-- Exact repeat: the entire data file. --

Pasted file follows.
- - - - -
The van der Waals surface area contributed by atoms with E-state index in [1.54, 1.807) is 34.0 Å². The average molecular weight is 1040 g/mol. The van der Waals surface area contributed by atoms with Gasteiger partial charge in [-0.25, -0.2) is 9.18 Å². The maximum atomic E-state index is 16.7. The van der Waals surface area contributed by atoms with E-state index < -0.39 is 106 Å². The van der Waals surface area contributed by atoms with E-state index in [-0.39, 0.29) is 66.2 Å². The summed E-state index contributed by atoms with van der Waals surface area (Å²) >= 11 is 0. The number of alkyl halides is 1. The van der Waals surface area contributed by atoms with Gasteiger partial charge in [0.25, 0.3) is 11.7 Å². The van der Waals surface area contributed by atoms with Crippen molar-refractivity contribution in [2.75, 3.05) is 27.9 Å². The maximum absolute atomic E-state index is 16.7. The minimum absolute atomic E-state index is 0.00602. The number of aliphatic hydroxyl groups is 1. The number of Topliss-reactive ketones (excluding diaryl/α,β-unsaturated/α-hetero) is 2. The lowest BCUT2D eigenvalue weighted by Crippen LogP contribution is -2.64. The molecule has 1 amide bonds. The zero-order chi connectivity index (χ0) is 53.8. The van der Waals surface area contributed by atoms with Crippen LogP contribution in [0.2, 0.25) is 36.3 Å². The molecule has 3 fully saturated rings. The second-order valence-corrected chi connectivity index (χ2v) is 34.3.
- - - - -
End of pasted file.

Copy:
The van der Waals surface area contributed by atoms with E-state index in [1.54, 1.807) is 34.0 Å². The average molecular weight is 1040 g/mol. The van der Waals surface area contributed by atoms with Gasteiger partial charge in [-0.25, -0.2) is 9.18 Å². The maximum atomic E-state index is 16.7. The van der Waals surface area contributed by atoms with E-state index < -0.39 is 106 Å². The van der Waals surface area contributed by atoms with E-state index in [-0.39, 0.29) is 66.2 Å². The summed E-state index contributed by atoms with van der Waals surface area (Å²) >= 11 is 0. The number of alkyl halides is 1. The van der Waals surface area contributed by atoms with Gasteiger partial charge in [0.25, 0.3) is 11.7 Å². The van der Waals surface area contributed by atoms with Crippen molar-refractivity contribution in [2.75, 3.05) is 27.9 Å². The maximum absolute atomic E-state index is 16.7. The minimum absolute atomic E-state index is 0.00602. The number of aliphatic hydroxyl groups is 1. The number of Topliss-reactive ketones (excluding diaryl/α,β-unsaturated/α-hetero) is 2. The lowest BCUT2D eigenvalue weighted by Crippen LogP contribution is -2.64. The molecule has 1 amide bonds. The zero-order chi connectivity index (χ0) is 53.8. The van der Waals surface area contributed by atoms with Crippen LogP contribution in [0.2, 0.25) is 36.3 Å². The molecule has 3 fully saturated rings. The second-order valence-corrected chi connectivity index (χ2v) is 34.3.